Thursday, March 05, 2015

Making Lemonade

On Tuesday I wrote about the first three hours, of nine total, of "unconscious bias" training we had at school.  Imagine my surprise at the coincidence of seeing a post on the same topic over at Joanne's today.

After reading that post I got to thinking--I used to draw numbers out of a bucket to call on students, that way everyone has an equal chance.  Some of us teachers were talking at break today and we agreed that it's not uncommon to "engage with students who engage with us"--in other words, we do tend to call on kids who participate, who raise their hands, even those who just talk to us.  I can see that, and I see that it does leave certain students left out.  Yes, they may want to be left out, but that doesn't mean they should be.  Starting today, I went back to drawing numbers out of the bucket.  Having to attend these trainings may be as unpleasant as sucking lemons, but doing so, combined with the post at Joanne's, reminded me that I could do a better job of engaging with all students.  I'm making lemonade.

I mentioned that at our department meeting today.  Another teacher said "that's exactly what we're trained not to do" in some other program in which she participates.  The logic there is that kids who are called on when they don't want to be get stressed too much, especially if they're shy anyway. 

As you can see, you can't win for losing!

So I'm going to stick with drawing numbers out of the bucket and thus giving each student an equal chance of being called upon.  I can hardly wait to be told that somehow I'm not respecting someone's race or religion or whatever.  With some people you're always an -ist.


maxutils said...

I'm of two minds on this. If the student should be able to give some sort of answer based on material they should be accountable for … sure, call randomly. But in a math class frequently you are asking about things which they have not yet been taught … and therefore, you're putting them on the spot and causing stress. My solution has always been wait time … ask the question, the usual hand goes up, you nod towards them, and then see if anyone else wants to make a stab at it. It's not black and white.

Darren said...

Actually, I frequently ask about things that *have* been taught. Funny, that.

maxutils said...

Different styles, my friend … but you just re-enforced my point. I build my redundancy in elsewhere.

Auntie Ann said...

As always, there's an app for that:

Anonymous said...

It's very difficult to fight unconscious bias. It's... unconscious. But it exists, and you can certainly put procedures in place which will minimize it. And there are some pretty straightfoward tactics which work.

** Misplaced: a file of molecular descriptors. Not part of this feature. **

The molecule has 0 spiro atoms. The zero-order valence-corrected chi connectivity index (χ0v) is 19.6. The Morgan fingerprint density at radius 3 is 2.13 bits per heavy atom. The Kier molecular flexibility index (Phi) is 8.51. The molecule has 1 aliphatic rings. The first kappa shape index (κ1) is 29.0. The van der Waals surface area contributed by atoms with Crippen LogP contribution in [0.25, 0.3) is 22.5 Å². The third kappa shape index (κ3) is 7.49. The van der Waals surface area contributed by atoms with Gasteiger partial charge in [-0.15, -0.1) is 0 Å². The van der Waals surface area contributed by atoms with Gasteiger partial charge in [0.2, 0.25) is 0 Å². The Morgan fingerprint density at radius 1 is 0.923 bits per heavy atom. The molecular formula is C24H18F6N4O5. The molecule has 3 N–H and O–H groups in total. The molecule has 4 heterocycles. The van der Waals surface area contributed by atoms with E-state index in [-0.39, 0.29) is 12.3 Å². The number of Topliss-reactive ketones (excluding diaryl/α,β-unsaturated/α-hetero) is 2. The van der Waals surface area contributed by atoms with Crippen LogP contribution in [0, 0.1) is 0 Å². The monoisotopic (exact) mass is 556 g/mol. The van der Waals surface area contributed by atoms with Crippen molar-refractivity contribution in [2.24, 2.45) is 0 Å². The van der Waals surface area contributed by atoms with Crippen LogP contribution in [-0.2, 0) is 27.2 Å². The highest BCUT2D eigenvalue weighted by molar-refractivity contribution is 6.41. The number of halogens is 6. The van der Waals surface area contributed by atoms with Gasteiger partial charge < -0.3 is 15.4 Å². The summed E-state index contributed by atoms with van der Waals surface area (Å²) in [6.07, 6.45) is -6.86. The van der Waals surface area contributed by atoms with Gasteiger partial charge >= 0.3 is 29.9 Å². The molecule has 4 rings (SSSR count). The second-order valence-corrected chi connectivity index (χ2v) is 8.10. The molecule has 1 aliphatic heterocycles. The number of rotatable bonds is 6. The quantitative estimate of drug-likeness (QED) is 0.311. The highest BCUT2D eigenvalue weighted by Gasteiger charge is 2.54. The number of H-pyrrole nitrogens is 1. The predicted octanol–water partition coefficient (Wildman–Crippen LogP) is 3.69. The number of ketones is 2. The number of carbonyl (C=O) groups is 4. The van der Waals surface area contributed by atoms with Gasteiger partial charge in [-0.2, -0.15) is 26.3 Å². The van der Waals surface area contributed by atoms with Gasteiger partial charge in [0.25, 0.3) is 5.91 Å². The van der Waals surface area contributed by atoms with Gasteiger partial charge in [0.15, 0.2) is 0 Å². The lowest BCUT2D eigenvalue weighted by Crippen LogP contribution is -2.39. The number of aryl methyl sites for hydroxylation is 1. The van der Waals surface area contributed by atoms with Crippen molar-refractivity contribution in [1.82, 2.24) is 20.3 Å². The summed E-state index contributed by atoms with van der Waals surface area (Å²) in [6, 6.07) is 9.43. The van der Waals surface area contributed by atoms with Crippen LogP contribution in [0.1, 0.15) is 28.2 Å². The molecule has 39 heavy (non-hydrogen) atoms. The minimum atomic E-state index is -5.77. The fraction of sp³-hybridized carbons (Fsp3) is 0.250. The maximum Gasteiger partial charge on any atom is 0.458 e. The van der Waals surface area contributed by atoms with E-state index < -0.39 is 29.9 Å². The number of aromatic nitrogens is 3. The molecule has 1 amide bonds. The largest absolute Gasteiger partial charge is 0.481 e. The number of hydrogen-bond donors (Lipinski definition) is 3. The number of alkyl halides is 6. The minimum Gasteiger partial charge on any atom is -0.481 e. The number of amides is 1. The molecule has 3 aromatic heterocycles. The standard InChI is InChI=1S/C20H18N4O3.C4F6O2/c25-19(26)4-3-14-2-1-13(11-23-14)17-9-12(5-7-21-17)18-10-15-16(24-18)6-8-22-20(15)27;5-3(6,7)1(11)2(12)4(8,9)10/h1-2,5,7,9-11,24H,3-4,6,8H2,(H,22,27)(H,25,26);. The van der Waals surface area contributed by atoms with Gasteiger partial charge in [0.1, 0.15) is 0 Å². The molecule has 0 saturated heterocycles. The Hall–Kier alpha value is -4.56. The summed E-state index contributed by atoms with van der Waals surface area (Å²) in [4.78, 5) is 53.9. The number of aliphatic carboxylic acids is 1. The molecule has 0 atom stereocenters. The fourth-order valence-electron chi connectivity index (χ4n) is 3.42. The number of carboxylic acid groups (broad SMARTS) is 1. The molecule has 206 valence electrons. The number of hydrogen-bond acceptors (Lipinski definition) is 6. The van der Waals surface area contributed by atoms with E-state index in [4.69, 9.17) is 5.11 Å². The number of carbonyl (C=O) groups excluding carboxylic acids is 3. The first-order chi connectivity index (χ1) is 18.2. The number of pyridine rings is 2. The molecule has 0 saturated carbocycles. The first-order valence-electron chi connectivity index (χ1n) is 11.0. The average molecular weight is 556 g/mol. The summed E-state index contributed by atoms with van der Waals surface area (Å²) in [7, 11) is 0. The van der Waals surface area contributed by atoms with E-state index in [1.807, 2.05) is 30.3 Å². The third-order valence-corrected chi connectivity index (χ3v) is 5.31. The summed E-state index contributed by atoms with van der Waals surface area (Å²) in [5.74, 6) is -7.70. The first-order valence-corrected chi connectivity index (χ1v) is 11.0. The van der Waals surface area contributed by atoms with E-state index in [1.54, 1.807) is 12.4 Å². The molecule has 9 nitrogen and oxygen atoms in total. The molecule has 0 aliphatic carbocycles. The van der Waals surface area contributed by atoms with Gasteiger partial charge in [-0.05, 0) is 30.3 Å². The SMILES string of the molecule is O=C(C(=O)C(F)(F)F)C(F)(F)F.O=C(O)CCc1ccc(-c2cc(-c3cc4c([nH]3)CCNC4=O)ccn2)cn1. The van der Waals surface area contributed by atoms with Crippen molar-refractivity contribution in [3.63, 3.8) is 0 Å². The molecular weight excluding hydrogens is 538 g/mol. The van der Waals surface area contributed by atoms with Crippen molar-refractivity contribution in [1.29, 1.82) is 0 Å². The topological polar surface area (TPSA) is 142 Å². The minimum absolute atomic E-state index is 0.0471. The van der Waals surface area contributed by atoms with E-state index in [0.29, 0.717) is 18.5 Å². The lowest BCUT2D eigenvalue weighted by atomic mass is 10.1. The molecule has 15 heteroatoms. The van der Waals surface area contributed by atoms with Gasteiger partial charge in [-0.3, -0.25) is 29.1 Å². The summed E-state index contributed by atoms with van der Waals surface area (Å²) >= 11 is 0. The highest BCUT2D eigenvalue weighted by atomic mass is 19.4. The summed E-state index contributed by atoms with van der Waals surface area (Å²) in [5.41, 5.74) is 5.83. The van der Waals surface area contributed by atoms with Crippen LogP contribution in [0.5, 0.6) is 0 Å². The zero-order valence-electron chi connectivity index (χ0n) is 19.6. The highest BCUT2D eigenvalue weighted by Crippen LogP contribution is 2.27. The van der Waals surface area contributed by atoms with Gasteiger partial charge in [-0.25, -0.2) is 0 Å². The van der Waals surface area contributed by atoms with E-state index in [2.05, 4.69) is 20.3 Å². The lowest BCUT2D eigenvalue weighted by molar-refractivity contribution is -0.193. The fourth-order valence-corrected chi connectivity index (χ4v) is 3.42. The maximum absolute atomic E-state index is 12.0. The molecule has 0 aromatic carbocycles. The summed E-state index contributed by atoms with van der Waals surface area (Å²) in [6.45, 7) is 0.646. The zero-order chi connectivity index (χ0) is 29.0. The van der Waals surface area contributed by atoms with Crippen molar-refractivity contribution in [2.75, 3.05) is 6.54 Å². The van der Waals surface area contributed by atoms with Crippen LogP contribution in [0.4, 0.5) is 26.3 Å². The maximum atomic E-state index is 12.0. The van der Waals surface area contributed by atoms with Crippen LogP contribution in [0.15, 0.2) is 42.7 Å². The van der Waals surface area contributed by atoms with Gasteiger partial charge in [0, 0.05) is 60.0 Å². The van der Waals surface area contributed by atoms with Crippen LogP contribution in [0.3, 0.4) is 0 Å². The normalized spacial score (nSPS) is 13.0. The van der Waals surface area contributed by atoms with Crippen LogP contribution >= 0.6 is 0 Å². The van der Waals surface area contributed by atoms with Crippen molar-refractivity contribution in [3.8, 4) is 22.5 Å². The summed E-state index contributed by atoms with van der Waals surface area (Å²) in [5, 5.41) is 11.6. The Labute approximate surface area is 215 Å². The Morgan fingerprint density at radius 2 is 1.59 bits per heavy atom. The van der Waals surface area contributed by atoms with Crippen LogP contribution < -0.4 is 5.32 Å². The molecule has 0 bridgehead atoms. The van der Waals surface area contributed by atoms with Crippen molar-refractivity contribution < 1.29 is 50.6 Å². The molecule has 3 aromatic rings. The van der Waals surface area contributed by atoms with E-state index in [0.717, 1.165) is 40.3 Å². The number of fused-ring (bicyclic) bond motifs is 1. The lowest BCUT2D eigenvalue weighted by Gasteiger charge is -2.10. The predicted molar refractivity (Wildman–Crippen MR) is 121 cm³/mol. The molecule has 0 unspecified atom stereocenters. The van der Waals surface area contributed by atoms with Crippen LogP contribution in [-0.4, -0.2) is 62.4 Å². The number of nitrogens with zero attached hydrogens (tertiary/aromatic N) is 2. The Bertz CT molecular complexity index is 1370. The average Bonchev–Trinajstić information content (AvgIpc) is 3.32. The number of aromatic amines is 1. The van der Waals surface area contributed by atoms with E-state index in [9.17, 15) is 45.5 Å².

The classic example comes from professional orchestra folks, who swore up and down they were just hiring on talent. As it turned out, when they started listening to auditions behind a screen (so they couldn't see gender or race) that wasn't really true: they started hiring very different groups of folks.

Those folks weren't lying. When they said they thought they were hiring on talent, it was probably true--to them. It's just that they were unconsciously biased by their expectations, so that they selectively perceived what they wanted to hear. When you put up the curtain you took away the bias, so they hired based only on musical ability.

If you want to avoid that, you should "blind" as much as you possibly can. Quizzes. Homework. Tests. Some schools do well by assigning a random 4 digit # at the beginning of class, and asking students to ID only by that #: that way you can track progression "by student" without knowing who it is.

You should also track who you call on. You may be one of those rare folks who does so equally. Or you may be one of those more common folks who (like the conductors) thinks that they do so equally, but looks at their notes ta the end of the semester and realizes that they were wrong.

Darren said...

I grade tests, quizzes, etc, without looking at the student's name as much as possible. With multiple page tests I grade all the Page 1's first, then all the page 2's, etc--I don't even get to see the name after the first page. This way not only is my grading standard consistent (this mistake is -1, that mistake is -2) but my personal feelings about the students can't possibly come into play because I don't even know whose paper I'm grading.

I don't do that because I think I'd grade this kid's paper differently than that kid's, I do it so that there's never even a suggestion that I'd do that. And it makes the grading go faster :)

Ellen K said...

If I graded "blind" then every single one of my special ed students would fail because grading "blind" would require that the teacher never takes individual ability into consideration. While this program says we're supposed to treat everyone the same, the Federal law says we're supposed to teach some groups differently. Consequently most of us are already or will very soon be faced with documentation that runs pages per students in the quest for "data" that supports the hypothesis. I retire in three years. Although I love teaching and working with young people, the nonsense such as this is making it where I am not just counting the weeks, I am counting the days.

maxutils said...

Ellen k… which federal law is that?